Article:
Since the mid-1980s, nail salons run by Koreans have been popular. There are several reasons for this boom--unlike barbers and hair dressers, New York State does not require manicurists to be licensed. The initial capital for this business is relatively low, about $20,000. It takes about six months for Korean women to become skilled manicurists, after time many open their own businesses. 1989 figures state there are 1,000 nail salons run by Koreans.

According to an organizer for the ILGWU (International Ladies Garment Workers Union), there are over 400 garment factories run by Koreans in the New York City metropolitan area. In recent years, many have relocated from Manhattan to Queens in search of lower rents. Koreans who amassed enough savings would buy garment factories, often using their wives' previous work experience in Chinese factories for business guidance. Now Latin Americans and Chinese work alongside Koreans in the Korean-owned garment factories in Elmhurst and Corona, Queens. Today, about 7,000 Koreans work in the garment industry.

Financing Korean Small Businesses: The increase in the number of Korean small businesses, and the expansion from labor-intensive green grocers, fish markets, or garment factories, to more capital-intensive dry cleaners, gift shops, and delicatessens have contributed to the mistaken portrayal of Koreans as "Moonies" who are able to purchase businesses because they are financed by the Reverend Sun Myung Moon. Other common misconceptions are that the American or Korean government systematically provides the capital for Korean small businesses, or that the majority of Koreans receive their start-up capital through bank loans.

In fact, until the mid-1970s, new Korean immigrants depended on their relatives for free room and board and employment. They would work long hours and save whatever they could. After several years a frugal couple could purchase its own business.

As the number of Koreans increased, it became more common to receive loans (often without interest) from relatives or friends, and to combine this with personal savings to start a business. In 1978, the Korean government lifted the $1,000 limit that Korean immigrants could bring to the U.S., and in 1979, it was raised to $3,000. Later, in the 1980s, the Korean immigrant family could bring up to $100,000, and by 1990, the limit was raised to $200,000.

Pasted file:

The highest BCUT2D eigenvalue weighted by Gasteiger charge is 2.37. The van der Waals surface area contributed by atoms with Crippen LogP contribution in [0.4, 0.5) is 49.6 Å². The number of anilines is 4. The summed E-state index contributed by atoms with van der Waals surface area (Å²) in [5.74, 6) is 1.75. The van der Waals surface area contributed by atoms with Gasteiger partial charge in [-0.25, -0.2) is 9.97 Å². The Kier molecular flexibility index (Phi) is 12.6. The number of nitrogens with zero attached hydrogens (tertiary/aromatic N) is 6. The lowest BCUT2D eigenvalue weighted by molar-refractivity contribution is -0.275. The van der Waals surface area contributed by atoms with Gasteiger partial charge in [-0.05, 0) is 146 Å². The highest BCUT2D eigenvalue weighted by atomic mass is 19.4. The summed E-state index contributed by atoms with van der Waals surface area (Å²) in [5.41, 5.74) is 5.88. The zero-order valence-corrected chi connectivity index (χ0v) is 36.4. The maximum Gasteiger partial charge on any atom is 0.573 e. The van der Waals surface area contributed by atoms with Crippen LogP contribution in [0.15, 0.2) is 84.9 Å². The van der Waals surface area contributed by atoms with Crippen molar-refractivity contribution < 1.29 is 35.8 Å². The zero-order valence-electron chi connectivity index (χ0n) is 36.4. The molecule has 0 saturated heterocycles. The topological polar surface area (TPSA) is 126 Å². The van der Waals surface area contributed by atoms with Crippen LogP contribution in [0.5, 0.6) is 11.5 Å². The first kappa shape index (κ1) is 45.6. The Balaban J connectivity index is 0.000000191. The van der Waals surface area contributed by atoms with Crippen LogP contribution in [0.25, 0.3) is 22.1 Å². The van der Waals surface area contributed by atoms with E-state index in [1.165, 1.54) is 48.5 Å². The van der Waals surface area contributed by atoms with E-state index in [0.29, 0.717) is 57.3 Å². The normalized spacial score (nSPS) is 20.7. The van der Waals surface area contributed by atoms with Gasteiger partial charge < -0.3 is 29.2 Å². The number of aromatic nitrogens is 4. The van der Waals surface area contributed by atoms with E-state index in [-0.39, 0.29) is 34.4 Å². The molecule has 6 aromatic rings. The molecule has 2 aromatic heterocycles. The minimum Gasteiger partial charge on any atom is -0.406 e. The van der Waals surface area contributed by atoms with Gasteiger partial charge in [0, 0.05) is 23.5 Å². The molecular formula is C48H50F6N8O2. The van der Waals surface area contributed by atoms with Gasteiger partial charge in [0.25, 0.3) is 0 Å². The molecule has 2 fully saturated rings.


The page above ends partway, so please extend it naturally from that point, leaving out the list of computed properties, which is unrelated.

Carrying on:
Korean immigrants bring varying amounts of money ranging from $150 to $200,000, depending on their means. Many sell all their property before coming to the United States, enabling them to finance a business.

Since the early 1980s, the growth of the Korean community has made it possible for Koreans to consider organizing rotating credit associations, or kye. Kye has a long history in Korea, where it is used as a means of meeting any financial need.

A kye consists of a group who pool their funds on a regular basis. By taking turns, each member is entitled to the entire pot until all members have had their chance. The organizer receives the first pot, which gives him or her the maximum amount of credit among kye members. The kye usually involves substantial amounts of money. Among Korean immigrants the kye is central to business success, and many join several rotating credit clubs. Koreans in New York are familiar with kye, and use it for both social and business purposes. It should be emphasized, however, that before the limit was lifted in 1978 on the amount of capital that could be brought out of Korea, few people could think of joining rotating credit clubs, let alone opening a business immediately after arriving to the US.

In conclusion, Koreans get capital to establish their businesses from personal savings earned while working here, loans from relatives or friends, Kye and money brought from Korea. It is through these small businesses that Koreans are finding their place in New York City and educating their children so they can succeed and fulfill their families' "American dream."

Ruby Danta is an anthropologist and the Translation Program Coordinator at the Asian/American Center.

Kyeyoung Park is a Visiting Assistant Professor of anthropology at the University of California, Los Angeles.

April, 1991